Some of Britain’s best-loved and most watched programmes, including EastEnders and Coronation Street, are to be monitored for their ethnic, gender and sexual orientation diversity as part of a new scheme to be rolled out eventually across the whole of British television.
The BBC, ITV, Channel 4, and Sky are all taking part in Project Diamond, a scheme which will gather data on the gender, ethnicity, disability, age, sexual orientation and gender identity of all key staff working in television production, from the actors to the sound technicians.
All of the information will be fed into an encrypted computer system which will anonymise the data and allow trends to be monitored. The organisation behind Project Diamond, the Creative Diversity Network (CDN) has said that initial data will present a broad picture analysis, but it hopes to be able to monitor individual shows within time, The Guardian has reported.
The BBC’s flagship soap opera EastEnders, which depicts life in the East End of London, came under fire two years ago when it was noted that its cast of characters were almost twice as white as, and considerably younger than, the real population of East London. At the time Diane Coyle, the acting head of the BBC Trust, said it would be “daft” to make the show a “perfect replica” of the real East End, but added it was “important to ask whether the BBC can do more in its popular output to provide an authentic portrayal of life in modern Britain”.
At around the same time, actor and comedian Lenny Henry called for legislated targets on the number of black and minority ethnic (BAME) people in television and extra funding for BAME projects.
“The BBC charter promises to represent the UK, its nations, regions and communities. BAMEs are an integral part of Great Britain’s communities – we deserve to be represented too. I want to hold our leaders to account,” Henry said, in a speech which inspired the creation of Project Diamond.
Speaking ahead of the launch of Project Diamond at the Edinburgh International Television Festival, CDN executive director Amanda Ariss claimed that the project would help to “create an accurate picture” of the level of diversity within British television.
“This is a big tool to help us speed up diversity and do it better,” she said. “Everyone agrees the more detailed the data is the stronger the driver for action is.”
As a means to ensuring representation, Project Diamond will be triggered as soon as any new program is commissioned, with all crew members sent questionnaires asking for personal information including sexual orientation and gender identification. If a crew member’s details are already on the system they will be updated.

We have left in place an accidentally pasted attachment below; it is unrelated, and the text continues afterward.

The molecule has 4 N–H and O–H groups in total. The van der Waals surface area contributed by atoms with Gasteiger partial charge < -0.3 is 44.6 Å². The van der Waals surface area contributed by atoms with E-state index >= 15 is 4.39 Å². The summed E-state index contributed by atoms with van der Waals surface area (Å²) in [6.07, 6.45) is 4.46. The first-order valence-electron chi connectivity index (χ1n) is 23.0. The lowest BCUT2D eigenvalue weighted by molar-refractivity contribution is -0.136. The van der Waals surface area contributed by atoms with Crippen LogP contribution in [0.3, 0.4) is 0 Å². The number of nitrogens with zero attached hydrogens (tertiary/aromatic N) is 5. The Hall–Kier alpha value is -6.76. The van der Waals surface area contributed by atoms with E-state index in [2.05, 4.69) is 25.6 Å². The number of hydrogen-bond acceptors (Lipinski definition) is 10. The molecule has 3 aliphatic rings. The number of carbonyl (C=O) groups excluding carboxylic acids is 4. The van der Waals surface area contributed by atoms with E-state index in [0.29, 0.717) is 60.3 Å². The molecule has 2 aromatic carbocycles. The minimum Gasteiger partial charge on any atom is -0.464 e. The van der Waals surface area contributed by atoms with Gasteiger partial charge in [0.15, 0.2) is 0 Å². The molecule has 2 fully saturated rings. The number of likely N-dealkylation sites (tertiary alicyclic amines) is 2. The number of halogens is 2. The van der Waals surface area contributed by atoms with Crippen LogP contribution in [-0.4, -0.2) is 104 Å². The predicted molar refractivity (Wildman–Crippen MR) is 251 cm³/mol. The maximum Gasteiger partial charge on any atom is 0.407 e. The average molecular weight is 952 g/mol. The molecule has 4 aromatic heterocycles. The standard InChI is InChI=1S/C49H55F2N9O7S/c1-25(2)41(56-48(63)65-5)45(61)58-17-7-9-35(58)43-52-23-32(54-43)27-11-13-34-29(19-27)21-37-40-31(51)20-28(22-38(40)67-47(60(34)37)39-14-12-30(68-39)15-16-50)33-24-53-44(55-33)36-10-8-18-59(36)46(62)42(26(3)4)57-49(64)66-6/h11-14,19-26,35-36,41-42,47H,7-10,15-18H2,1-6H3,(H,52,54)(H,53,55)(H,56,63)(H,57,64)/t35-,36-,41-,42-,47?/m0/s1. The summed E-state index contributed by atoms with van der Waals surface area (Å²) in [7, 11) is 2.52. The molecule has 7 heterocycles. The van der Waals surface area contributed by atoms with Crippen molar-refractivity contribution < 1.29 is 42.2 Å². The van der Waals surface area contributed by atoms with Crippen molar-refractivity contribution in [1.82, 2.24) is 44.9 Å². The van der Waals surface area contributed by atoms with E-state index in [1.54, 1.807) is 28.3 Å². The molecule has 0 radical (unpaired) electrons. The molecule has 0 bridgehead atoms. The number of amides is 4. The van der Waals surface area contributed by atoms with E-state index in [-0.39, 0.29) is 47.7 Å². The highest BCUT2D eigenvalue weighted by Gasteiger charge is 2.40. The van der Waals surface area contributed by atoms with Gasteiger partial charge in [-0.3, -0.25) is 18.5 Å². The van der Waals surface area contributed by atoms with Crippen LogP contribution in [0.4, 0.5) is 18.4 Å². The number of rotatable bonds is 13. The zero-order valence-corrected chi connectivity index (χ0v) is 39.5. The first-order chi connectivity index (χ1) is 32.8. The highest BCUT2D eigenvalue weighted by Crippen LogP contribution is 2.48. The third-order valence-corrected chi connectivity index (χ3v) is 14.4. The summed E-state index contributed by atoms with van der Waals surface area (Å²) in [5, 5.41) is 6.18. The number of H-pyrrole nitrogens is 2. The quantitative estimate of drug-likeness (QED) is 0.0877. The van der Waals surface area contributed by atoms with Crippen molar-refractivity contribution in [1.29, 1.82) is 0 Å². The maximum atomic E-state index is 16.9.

It is not clear whether crew members can opt out of the process. Some actors are reported to have been uneasy about the process as they did not want casting directors being able to access personal information, but CDN is adamant that the encryption technology is now at a point at which people feel happy sharing their information.
Drama, entertainment and factual shows, which together encompass some of the most popular programs on British television, will be the first to be surveyed, with initial data due to be released in around six months time. News and sports programs are set to be surveyed in a second stage next year.
“The whole point of Diamond is about transparency,” Ariss said. “It’s unprecedented the amount of details that will be in the public domain – it’s far more than for any other industry.”
She added that although some producers and the union Bectu had wanted to see diversity data on individual programmes, the Project does not yet have the resources to monitor any but the most popular programs individually at this stage.
That is “one of the things we are looking at the moment,” she said.
“We’re going to be monitoring pretty much every UK programme for all the channels who are UK broadcasters … we think it will be very difficult to report at programme level with other than a very small selection.”
The Conservative government’s new minister for digital and culture Matt Hancock welcomed the roll out of the project, saying: “Whilst BAME representation in the UK’s creative industries is increasing twice as fast as the rest of the UK workplace, we want to see greater social mobility and diversity across this and across the arts sector.
“The launch of project Diamond is a clear example of how the UK’s broadcasting industry is leading the way. Together with industry we want to see diversity continuing to improve both on and off screen, and this world-first initiative is a step forward to achieving that.”
CND doesn’t just have plans to monitor the whole of Britain’s television industry – it wants to take the Project abroad too. CDN chair John McVay, who is also chief executive of producers’ alliance Pact, said: “Diamond is an incredibly ambitious project – as far as we know no other broadcasting industry anywhere in the world has developed a cross-industry data collection and publishing process like it.”